After the razzmatazz of the Consumer Electronics Show in Las Vegas last week, the tech earnings season begins in earnest on Thursday, with investors eager to see whether hot products translate into optimistic forecasts for 2010.
Intel, a bellwether stock for the industry, is, as usual, the first large company to report when it announces fourth-quarter results and issues its forecast for the year ahead.
Analysts expect the world’s biggest chipmaker to lead a tech charge this year, powered not just by consumer spending but a surge in enterprise investment on upgrading servers and desktop PCs.
“The technology downturn of 2008 and 2009 is unofficially over,” said Andrew Bartels, analyst at Forrester Research, this week. “All the pieces are in place for a 2010 tech spending rebound.”
Forrester predicts businesses and governments around the world will start investing in IT as a six- to seven-year cycle of growth and innovation that it calls Smart Computing begins.
The research group defines this as the new IT foundations being established for unified communications services, cloud computing (where companies access applications and services over the internet), and server and storage virtualisation (where computing and data storage are spread dynamically and more efficiently across servers and data centres).
Global IT spending, which fell 9 per cent last year, will rise 8 per cent this year to more than $1,600bn, it predicts. Software and computer hardware will be the biggest growth sectors and western Europe is expected to be the strongest region with an 11 per cent rise in spending.
Such trends would benefit large chipmakers such as Intel, as well as the leading PC makers Dell and Hewlett-Packard, and software and service leaders IBM, Microsoft, Oracle and SAP, which all report over the coming weeks.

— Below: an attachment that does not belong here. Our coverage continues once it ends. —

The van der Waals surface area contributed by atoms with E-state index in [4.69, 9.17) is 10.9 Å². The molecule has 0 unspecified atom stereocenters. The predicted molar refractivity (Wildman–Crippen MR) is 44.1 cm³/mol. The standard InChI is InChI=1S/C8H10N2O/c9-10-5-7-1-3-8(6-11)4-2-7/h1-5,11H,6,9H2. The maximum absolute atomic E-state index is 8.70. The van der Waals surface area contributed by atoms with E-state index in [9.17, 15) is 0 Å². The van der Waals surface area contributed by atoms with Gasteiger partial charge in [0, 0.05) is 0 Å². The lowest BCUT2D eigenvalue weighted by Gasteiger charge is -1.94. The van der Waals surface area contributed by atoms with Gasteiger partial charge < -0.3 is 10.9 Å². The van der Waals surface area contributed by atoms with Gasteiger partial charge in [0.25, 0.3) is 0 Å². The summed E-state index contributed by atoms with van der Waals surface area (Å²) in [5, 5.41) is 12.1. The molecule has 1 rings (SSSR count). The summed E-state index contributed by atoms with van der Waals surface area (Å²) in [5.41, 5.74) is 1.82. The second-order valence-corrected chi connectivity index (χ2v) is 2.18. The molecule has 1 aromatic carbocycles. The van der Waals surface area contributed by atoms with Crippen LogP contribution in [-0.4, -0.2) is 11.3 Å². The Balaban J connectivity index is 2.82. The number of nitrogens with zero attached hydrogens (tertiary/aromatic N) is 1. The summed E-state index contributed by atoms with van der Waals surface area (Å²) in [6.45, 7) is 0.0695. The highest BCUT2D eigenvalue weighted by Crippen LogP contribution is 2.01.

Last year was a good year for Intel based on consumer purchases, especially in mobile devices where its Atom microprocessor dominated the booming netbook category.
“Looking forward to 2010, I don’t see any reason that shouldn’t continue as computers spread worldwide, but there’s also a potential for corporate and enterprise customers to return to the market,” said Paul Otellini, chief executive, in an interview with the Financial Times at CES.
“When you add those two together, you can construct a scenario for 2010 that is very optimistic.”
Drivers for enterprise spending also include the introduction of Microsoft’s Windows 7 operating system last October and the launch this month of a new family of more efficient Intel microprocessors based on the next level of miniaturisation – circuit widths of 32 billionths of a metre.
“Most corporations did not upgrade to [Microsoft’s] Vista so they are on Windows XP on relatively old machines. Therefore the installed base of notebooks is over four year olds and desktops more than five years old,” said Mr Otellini.
“If you’re going to run Windows 7 for improved security and performance, a new computer is in order.”
The Gartner research group reports sales of consumer PCs actually rose 16 per cent last year to 143m units and it predicts an 18 per cent rise to 168m in 2010. But selling prices are falling as the mix shifts towards cheaper netbooks.
“Market growth is going to be bumpy because we need a recovery from average selling prices going down. We are going to see some of that in 2010 but it’s not going to be [even] all around the world,” said Andrew Johnson, Gartner analyst.
Chipmakers are finding new markets beyond PCs and mobile phones. There was a plethora of eReaders on display at CES, tablet devices made a comeback and TV makers announced 3D and internet-connected models requiring new chipsets and processors.
Technology companies are also looking to China to drive growth as government-inspired consumer spending there last year helped to turn the industry round. The Chinese New Year holiday next month is traditionally a period of high consumer spending and the dawn of the Year of the Tiger is expected to provide a strong signal on whether technology can bite back in 2010.